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Marvel’s recent release, Black Panther, has arguably changed the landscape of comic book adaptations. Aside from being received well by viewers and critics, the movie currently holds an impressive 97% in aggregator website Rotten Tomatoes, it has also tackled an issue that has yet to be touched upon by any other comic book film. In fact, in a review by The Verge’s Bryan Bishop, the movie is lauded to be Marvel’s best:
“Ryan Coogler’s Black Panther is different. Not only is it a long-overdue embrace of diversity and representation, it’s a film that actually has something to say — and it’s able to do so without stepping away from the superhero dynamics that make the larger franchise work.”
With that said, people who have worked in the movie have been thrust into the spotlight. Best example, Black Panther co-writer Joe Robert Cole,
In a recent panel during this year’s SXSW, Cole has opened up about the relationship between the #MeToo movement and the expectations moviegoers have for the film that they patronize. According to the writer, in this day and age, certain creative liberties past Marvel writers have taken would no longer fly. In the era of Trump, certain storylines, representations and character lines would not be tolerated. For instance, the inherent charming and casual misogyny of Tony Stark would not be received as well as it has been a decade ago.
“Think about where we are now, with this very vapid, unintelligent president and our world is crackling on the edges because of that. Think back to Tony Stark, him being douchey and being okay. If that character, Stark, was created in a movie today, I wonder if the response would be like, ‘Oh, it’s cool that he’s douchey and disrespectful to women … That’s fine.’ I think we’re at a different place. I think it’s a better place” explained Cole during the panel.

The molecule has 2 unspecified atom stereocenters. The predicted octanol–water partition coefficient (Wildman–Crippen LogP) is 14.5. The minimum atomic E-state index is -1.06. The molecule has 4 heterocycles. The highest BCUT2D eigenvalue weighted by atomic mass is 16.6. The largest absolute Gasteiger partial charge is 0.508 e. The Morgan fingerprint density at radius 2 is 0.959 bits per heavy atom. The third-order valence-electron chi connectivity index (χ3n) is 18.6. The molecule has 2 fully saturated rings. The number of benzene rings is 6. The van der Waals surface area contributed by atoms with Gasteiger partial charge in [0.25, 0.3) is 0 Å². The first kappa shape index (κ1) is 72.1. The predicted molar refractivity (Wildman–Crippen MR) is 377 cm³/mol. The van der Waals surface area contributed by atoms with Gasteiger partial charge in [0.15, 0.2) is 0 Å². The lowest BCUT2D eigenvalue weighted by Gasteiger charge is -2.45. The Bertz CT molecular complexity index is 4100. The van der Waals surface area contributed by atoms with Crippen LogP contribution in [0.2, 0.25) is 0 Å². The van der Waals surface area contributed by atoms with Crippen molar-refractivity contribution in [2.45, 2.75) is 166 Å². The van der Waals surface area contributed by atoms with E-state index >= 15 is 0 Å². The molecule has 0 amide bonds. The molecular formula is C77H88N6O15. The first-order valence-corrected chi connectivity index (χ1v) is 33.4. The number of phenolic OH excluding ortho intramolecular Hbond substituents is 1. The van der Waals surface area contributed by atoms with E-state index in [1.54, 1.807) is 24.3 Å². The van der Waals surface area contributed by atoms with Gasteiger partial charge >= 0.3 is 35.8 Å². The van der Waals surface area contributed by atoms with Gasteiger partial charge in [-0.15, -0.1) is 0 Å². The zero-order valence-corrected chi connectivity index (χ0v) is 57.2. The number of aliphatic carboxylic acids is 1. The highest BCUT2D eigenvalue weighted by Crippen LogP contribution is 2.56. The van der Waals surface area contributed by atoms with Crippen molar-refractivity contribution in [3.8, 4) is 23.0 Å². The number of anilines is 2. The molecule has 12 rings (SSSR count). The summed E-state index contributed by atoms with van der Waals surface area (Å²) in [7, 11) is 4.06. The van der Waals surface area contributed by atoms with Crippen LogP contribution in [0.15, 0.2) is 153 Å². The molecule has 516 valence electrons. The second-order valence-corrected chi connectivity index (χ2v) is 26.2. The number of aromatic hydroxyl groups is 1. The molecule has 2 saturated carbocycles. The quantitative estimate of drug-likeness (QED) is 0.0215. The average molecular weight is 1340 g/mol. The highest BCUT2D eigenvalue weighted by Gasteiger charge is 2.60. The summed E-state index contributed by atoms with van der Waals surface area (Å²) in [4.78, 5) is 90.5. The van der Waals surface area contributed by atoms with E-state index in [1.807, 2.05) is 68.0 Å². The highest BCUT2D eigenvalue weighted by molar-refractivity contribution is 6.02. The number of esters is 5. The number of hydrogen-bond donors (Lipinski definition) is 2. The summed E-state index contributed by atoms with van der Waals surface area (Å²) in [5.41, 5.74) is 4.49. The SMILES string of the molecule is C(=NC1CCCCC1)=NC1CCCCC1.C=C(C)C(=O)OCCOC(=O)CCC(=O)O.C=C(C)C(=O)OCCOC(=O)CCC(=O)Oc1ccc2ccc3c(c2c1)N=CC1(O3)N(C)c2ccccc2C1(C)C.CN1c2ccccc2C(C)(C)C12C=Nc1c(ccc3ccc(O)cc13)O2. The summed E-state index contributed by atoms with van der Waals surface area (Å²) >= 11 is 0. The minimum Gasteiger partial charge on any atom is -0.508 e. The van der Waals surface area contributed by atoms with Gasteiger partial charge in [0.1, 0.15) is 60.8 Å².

This is not the first time Cole has spoken out about how he felt about comic book adaptations and their influence on culture. In a different interview with The Guardian, Cole explains that growing up he never had any superheroes to look up to. Being black, his options were limited even non-existent. He is very proud of Black Panther particularly because it allows people of color to see their likeness in mainstream media – something that was clearly lacking when he was growing up.
“As a kid, I played a lot of make-believe and I would change every hero to black, so instead of James Bond I was James Black; instead of Batman, Blackman. Little brown kids, including my own, don’t have to do that. That’s amazing to me. This is the movie I wish I’d had to look up to. “For both my son and my daughter, this is a movie full of empowered men and women of color, people who are self-determining in terms of who they are. I’m really proud of that and excited for them to see it” said the writer during the sit-down.
Do you feel like Black Panther has opened the gates for Marvel to do more with the MCU than they have been able to do before?